Updated on 03/05/2012 11:12AM

Oaklawn-Santa Anita simulcast dispute hinges on canceled $100K show wager


A dispute has erupted between Santa Anita Park and Oaklawn Park over the cancellation of a $100,000 show wager on a horse in the first division of Oaklawn’s Feb. 20 Southwest Stakes that has led Santa Anita to drop Oaklawn from its simulcast menu, according to officials.

According to Bobby Geiger, Oaklawn’s simulcast director, Santa Anita shut off the signal from Oaklawn as of Thursday after Oaklawn officials and Arkansas state regulators began questioning Santa Anita about its cancellation policies. The bet that was cancelled was placed at Santa Anita at approximately one hour and ten minutes prior to the first division of the Southwest. Another hour passed before the bet was cancelled with approximately ten minutes to post, according to Geiger and Mike Marten, a spokesman for the California Horse Racing Board.

The bet was placed on Longview Drive, who was the favorite in the race. Longview Drive finished in a triple dead-heat for sixth.

Scott Daruty, a simulcasting executive for Santa Anita’s parent company, said on Saturday evening that the track pulled the Oaklawn signal because of uncertainty over whether Oaklawn would allow bets placed at Santa Anita to be cancelled on its races in the future. The signal will not be restored until the “landscape becomes a little clearer,” Daruty said.

“It seemed to us that the most prudent course of action was to wait until this situation clears up,” Daruty said. “If Oaklawn is going to be say we can’t allow our patrons to cancel bets, that’s something we would have to think long and hard about. This is something that’s always been allowed in California.”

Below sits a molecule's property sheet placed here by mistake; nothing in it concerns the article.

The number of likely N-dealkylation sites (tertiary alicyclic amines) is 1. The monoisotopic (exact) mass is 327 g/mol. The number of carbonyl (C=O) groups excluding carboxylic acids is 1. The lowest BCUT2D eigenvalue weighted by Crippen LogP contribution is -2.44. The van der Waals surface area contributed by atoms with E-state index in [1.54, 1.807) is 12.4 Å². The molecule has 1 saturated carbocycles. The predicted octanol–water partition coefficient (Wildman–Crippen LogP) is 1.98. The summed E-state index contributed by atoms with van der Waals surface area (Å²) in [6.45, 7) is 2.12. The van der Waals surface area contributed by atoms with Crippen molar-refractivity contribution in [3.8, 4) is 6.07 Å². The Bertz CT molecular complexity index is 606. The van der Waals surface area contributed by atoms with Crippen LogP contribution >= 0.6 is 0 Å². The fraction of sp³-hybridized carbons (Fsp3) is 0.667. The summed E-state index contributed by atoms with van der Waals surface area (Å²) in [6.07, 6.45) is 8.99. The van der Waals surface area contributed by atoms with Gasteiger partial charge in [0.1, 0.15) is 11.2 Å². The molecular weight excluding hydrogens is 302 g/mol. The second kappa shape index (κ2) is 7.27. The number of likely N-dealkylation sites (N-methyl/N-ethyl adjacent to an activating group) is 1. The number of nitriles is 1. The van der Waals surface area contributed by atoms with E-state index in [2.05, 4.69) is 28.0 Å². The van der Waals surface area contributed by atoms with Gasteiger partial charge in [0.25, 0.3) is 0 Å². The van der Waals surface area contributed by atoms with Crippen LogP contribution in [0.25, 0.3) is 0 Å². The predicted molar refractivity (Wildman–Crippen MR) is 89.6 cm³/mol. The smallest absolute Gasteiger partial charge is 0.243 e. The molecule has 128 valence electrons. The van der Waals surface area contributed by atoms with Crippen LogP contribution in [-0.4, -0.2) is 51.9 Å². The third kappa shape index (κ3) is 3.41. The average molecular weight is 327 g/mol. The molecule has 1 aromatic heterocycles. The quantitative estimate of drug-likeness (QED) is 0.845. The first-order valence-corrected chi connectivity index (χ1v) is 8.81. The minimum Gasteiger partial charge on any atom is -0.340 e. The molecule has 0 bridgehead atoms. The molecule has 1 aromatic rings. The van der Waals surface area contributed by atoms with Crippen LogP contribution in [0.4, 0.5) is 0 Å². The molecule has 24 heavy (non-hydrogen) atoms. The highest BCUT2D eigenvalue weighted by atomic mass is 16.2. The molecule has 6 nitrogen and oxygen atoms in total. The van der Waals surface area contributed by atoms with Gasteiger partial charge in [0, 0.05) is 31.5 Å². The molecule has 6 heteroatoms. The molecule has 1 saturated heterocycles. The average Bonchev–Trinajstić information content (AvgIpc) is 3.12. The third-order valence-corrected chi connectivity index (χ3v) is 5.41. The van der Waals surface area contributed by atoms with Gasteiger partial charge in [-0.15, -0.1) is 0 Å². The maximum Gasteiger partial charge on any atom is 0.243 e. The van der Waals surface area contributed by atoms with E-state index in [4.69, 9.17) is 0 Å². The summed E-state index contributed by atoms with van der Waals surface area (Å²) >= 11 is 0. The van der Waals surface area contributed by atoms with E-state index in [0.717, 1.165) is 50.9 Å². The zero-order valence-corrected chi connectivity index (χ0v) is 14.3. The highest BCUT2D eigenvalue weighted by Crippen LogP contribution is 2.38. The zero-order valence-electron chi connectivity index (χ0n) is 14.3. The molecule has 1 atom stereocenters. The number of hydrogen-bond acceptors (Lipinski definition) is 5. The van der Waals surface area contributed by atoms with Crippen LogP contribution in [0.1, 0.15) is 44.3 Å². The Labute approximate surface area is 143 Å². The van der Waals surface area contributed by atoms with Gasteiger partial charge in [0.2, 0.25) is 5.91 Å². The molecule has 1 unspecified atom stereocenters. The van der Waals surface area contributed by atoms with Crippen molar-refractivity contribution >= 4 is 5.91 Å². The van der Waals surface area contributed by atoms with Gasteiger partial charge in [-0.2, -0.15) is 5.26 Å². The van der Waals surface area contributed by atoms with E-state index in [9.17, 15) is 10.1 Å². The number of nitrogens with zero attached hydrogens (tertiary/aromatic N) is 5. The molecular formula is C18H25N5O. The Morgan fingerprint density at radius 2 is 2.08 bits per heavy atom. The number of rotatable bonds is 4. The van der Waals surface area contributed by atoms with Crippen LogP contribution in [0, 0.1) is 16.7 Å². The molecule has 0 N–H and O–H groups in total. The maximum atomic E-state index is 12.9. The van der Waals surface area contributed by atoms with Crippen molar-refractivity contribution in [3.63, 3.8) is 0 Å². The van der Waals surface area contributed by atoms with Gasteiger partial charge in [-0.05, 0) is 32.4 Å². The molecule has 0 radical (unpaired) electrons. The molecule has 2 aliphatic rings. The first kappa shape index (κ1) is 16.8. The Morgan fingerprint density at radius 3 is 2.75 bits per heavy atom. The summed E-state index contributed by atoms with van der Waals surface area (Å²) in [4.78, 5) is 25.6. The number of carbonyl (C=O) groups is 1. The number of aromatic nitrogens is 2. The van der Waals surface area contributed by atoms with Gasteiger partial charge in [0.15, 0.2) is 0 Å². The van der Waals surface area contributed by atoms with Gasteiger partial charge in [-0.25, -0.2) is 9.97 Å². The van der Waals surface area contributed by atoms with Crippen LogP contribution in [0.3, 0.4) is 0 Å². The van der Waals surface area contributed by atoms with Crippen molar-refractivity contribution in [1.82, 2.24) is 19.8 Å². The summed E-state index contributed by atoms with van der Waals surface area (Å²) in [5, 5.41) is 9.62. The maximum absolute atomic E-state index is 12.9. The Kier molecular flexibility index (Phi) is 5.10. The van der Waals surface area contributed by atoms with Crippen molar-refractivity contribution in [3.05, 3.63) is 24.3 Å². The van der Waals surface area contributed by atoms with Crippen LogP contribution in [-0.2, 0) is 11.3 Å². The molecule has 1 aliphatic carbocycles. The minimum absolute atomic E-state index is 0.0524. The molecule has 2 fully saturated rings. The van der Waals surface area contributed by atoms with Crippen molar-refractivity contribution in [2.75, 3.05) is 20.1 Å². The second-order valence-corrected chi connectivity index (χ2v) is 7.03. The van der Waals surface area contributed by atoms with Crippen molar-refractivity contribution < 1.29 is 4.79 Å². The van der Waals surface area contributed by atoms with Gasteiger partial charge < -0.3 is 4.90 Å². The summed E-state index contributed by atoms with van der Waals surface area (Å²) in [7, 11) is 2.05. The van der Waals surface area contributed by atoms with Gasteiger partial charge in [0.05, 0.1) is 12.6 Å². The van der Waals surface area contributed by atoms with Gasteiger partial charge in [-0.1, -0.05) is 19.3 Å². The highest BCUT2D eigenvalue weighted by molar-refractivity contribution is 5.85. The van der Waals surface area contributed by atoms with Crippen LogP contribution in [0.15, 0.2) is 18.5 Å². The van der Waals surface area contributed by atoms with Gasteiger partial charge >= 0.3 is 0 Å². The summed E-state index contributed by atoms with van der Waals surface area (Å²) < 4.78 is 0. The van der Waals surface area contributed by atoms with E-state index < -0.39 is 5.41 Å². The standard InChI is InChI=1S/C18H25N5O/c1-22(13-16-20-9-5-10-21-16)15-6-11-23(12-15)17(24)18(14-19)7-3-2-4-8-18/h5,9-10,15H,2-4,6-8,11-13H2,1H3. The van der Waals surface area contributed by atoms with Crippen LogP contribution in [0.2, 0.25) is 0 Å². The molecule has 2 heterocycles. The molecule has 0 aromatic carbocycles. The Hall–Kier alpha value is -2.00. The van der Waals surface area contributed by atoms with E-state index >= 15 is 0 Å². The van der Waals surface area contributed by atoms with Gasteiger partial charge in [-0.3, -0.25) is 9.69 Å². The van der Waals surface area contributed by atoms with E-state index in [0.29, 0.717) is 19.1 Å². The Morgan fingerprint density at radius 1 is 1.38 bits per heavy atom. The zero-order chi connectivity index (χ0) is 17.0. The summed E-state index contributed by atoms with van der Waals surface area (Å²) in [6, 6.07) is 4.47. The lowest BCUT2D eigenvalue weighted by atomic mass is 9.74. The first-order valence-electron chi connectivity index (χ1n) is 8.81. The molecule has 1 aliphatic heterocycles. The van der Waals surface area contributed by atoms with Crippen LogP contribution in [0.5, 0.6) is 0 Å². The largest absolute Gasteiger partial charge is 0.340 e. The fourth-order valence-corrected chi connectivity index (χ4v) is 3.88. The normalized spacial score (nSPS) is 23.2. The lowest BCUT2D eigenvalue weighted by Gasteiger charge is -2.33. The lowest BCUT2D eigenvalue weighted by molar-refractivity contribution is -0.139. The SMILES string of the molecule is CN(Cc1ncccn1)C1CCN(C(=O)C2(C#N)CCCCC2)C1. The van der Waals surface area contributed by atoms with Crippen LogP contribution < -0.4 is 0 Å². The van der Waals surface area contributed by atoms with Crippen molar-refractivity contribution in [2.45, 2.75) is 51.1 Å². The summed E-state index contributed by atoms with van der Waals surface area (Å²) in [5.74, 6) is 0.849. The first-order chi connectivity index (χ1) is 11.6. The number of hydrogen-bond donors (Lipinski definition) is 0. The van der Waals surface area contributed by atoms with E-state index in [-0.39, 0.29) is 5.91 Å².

Because the bet was placed before the race preceding the Southwest had been run, the $100,000 show bet “created a buzz throughout the grandstand” at Oaklawn when the tote board first began displaying the odds for the Southwest, Geiger said. After the bet was cancelled, Oaklawn opened an investigation into the wager, with the help of the Thoroughbred Racing and Protective Bureau, Geiger said, because of suspicions that the bet and its cancellation were being used to manipulate betting pools.

“We received a lot of complaints about it being very misleading,” Geiger said. “In our opinion, you don’t have to be in the win pool to manipulate the odds on a race.”

Marten said that the CHRB and TRPB conducted a joint investigation into the cancellation. He said the bettor had made approximately 20 to 30 similar-sized bets in the past year, and that investigators said that they did not believe he was using the cancellation to manipulate the pools.

“He placed the bet early, watched a race on the simulcast, and didn’t like what he saw,” Marten said, when asked what reason the bettor gave for cancelling the bet. “Something with the track, and also a further review of the past performances. This is someone who has made a lot of big bets before, large bets that he hasn’t cancelled.”

Cancellations of large wagers are very rare. Santa Anita, like almost all tracks, requires a supervisor to approve the cancellation of a large bet. Because the bettor was well known to Santa Anita management, it’s likely mutuel officials did not believe the bettor had any ill intentions when cancelling the bet.

Geiger said that Oaklawn has allowed Santa Anita to approve the cancellation of bets in the past. But he said the unusual nature of the Feb. 20 bet – including the nearly one hour gap between the placement of the bet and its cancellation – required the track to review its cancellation policies.

“You shouldn’t be able to play hokey-pokey in the pools,” Geiger said. “If one guy can do this, why can’t a lot of big bettors just move money in and out of the pools?”